In my graduate studies in human rights and peace studies, I was asked in one course to research a paper on how to connect human rights and peace. It was challenging as these were two varied disciplines and the advocates of both notions have different discourses.

Oftentimes during conflicts, the human rights advocators desire to settle scores with the human rights violators and bring justice. If the human rights violators are the past regime or the government, the government will reject all peace talks.

At the same time, peace keepers may show some indifference to human rights violators as their main aim is to resolve disputes and conflicts so that peace processes and peace talks can resume. When you study the history of peace negotiations in conflicting countries, each country has undergone dissimilar transformations.

We can consider the examples of good peace negotiations and try to adapt a workable methodology that may be appropriate to Maldives.

No external expert can resolve the case without internal and domestic willingness to resolve the political differences to accord peace to the citizens of the Maldives.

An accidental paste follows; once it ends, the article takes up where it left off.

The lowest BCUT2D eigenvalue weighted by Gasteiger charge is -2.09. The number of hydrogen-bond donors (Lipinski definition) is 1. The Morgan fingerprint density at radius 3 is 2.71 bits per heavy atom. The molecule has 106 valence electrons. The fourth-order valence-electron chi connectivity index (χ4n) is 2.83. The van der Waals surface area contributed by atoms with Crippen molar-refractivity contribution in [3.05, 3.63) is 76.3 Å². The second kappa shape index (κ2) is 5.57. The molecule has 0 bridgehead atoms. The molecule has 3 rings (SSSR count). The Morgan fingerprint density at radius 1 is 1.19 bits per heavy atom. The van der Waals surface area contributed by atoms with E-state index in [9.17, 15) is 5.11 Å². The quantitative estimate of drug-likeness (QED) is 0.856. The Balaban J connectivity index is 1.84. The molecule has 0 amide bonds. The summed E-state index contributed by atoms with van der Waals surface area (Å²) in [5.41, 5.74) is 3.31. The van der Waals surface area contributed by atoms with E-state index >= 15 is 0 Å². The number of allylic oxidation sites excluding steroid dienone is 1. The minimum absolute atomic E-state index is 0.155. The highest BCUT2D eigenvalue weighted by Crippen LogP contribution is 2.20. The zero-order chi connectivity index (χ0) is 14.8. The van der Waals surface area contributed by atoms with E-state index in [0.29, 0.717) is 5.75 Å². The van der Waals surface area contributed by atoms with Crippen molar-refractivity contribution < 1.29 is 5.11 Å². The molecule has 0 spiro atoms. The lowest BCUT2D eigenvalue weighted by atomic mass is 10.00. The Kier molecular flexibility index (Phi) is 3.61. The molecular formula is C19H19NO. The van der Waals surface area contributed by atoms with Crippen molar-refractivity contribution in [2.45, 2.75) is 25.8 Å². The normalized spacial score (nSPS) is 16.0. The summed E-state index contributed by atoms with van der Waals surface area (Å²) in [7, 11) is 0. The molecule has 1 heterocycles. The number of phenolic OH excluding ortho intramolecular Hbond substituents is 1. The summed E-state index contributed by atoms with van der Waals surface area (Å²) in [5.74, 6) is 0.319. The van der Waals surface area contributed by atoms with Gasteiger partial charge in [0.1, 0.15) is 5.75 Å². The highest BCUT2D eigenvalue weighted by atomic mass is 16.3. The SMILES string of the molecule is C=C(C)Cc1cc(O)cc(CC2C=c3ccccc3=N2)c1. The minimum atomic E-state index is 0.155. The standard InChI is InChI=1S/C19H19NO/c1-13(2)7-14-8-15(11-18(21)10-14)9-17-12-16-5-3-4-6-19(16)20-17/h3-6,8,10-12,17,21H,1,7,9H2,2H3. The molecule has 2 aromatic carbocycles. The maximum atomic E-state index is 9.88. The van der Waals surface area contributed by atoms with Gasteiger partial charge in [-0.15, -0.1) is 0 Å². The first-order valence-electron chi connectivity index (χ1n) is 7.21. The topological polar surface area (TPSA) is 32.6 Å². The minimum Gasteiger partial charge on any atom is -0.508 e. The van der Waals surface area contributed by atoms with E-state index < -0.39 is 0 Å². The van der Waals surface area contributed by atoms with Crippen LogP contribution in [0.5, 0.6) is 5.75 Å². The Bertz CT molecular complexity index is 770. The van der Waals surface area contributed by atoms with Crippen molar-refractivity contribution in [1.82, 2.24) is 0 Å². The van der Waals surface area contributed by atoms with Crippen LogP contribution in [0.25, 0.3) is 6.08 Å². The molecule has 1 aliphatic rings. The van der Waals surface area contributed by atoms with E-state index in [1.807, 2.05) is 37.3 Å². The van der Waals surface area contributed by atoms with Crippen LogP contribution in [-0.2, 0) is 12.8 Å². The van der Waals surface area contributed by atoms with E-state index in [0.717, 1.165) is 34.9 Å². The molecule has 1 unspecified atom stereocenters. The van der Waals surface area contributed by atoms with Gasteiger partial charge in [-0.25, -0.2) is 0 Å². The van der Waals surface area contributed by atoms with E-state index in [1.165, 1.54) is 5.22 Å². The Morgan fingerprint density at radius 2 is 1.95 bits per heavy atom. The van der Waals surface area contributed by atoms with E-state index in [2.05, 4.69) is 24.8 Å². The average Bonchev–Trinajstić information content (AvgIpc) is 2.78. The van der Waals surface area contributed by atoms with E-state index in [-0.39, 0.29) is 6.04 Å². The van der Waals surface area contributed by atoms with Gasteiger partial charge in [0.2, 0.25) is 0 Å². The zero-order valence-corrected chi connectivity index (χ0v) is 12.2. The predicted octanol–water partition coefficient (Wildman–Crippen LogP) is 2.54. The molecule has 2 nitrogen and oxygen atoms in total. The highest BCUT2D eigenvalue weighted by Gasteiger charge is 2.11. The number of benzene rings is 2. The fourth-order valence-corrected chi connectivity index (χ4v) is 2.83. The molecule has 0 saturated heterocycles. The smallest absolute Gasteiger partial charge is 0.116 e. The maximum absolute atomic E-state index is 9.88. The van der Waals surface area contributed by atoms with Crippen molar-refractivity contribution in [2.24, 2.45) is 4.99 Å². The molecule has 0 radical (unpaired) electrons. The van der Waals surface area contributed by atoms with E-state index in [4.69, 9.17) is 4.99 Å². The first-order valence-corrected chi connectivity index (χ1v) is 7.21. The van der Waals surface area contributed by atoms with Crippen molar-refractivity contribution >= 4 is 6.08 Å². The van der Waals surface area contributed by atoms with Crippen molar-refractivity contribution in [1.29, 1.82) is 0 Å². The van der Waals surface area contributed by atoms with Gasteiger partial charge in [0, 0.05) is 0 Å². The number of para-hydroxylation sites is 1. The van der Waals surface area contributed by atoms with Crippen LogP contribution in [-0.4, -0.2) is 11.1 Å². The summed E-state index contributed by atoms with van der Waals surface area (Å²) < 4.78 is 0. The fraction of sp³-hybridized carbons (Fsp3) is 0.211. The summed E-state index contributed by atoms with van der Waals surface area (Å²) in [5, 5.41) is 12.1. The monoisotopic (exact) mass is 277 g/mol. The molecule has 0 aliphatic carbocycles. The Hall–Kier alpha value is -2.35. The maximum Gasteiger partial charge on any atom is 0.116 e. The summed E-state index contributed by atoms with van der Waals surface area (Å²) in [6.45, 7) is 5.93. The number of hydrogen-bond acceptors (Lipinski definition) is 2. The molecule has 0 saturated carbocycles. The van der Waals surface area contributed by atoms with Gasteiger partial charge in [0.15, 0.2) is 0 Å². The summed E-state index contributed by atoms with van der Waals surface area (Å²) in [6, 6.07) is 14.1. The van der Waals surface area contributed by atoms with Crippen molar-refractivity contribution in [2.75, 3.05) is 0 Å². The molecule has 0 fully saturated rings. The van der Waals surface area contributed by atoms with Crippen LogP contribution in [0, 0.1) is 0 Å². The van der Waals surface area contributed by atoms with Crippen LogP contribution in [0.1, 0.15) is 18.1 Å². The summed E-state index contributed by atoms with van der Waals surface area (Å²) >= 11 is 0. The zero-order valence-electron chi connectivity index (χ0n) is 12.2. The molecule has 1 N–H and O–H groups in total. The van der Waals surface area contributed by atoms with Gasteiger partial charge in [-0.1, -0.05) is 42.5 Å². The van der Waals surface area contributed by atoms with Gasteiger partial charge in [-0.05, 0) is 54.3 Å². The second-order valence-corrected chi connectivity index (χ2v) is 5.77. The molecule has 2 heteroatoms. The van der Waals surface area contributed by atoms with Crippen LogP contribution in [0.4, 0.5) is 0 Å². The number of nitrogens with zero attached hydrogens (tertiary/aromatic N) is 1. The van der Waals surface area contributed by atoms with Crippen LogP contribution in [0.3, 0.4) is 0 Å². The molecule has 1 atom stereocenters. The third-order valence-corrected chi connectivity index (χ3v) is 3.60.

Maldivian context

The international community has been adamant that the Maldivian politicians would be able to settle their differences for the sake of the Maldivian people. I was skeptical and shared my views with the international diplomatic missions, statesmen or whoever came during the past few months to influence the Maldives politicians to resolve our domestic political affairs.

At the beginning there were reservations by Maldivians and politicians that the good name of the peace talks could be stolen by external experts and foreign countries. When Assistant Secretary of US State Robert Blakes met us in July, I was critical and open.

I shook my head negatively at his hypothesis that political parties will resolve the conflict.

There was a series of successive visits by foreign diplomats before his visit and afterwards. Another visit was a mission from UN Department of Political Affairs who met stakeholders but kept nodding off through nearly all the meetings.

I predicted at the time that the peace talks will be boycotted sequentially. I predicted that the sudden quick agreements will stall if there are no international negotiation facilitations. I suggested having an international negotiation facilitation team of 2-3 members with local consultants.

It will be a costly affair but I felt it has to be done.

Psychological warfare

Do you know what happens when two kids starts fighting over a toy? Each kid will tug at the toy, trying to gain control and power. The stronger kid will always win.

A smart kid knows how to cajole, and sweet talk will win over the other kid. Nice is manipulative and always wins. We need this kind of approach in the resolution of politics in the Maldives.

Nobody wins at all rounds, some lose and some win. We have to learn to accept defeat sometimes.